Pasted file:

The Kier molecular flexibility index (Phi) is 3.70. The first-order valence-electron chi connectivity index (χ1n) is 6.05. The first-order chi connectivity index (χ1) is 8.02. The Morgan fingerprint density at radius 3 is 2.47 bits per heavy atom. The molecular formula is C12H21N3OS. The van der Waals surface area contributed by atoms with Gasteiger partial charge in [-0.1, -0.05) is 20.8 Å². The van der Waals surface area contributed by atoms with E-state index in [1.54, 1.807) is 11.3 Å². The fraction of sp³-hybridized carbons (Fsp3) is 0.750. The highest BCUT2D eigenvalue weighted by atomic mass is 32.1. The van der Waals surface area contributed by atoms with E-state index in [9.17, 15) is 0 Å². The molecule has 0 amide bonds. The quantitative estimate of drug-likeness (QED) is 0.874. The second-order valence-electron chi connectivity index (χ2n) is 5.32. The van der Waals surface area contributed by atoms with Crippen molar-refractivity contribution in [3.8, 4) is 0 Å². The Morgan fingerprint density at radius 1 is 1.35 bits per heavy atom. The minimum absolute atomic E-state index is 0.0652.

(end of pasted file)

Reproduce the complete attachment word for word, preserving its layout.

The Kier molecular flexibility index (Phi) is 3.70. The first-order valence-electron chi connectivity index (χ1n) is 6.05. The first-order chi connectivity index (χ1) is 8.02. The Morgan fingerprint density at radius 3 is 2.47 bits per heavy atom. The molecular formula is C12H21N3OS. The van der Waals surface area contributed by atoms with Gasteiger partial charge in [-0.1, -0.05) is 20.8 Å². The van der Waals surface area contributed by atoms with E-state index in [1.54, 1.807) is 11.3 Å². The fraction of sp³-hybridized carbons (Fsp3) is 0.750. The highest BCUT2D eigenvalue weighted by atomic mass is 32.1. The van der Waals surface area contributed by atoms with E-state index in [9.17, 15) is 0 Å². The molecule has 0 amide bonds. The quantitative estimate of drug-likeness (QED) is 0.874. The second-order valence-electron chi connectivity index (χ2n) is 5.32. The van der Waals surface area contributed by atoms with Crippen molar-refractivity contribution in [3.8, 4) is 0 Å². The Morgan fingerprint density at radius 1 is 1.35 bits per heavy atom. The minimum absolute atomic E-state index is 0.0652.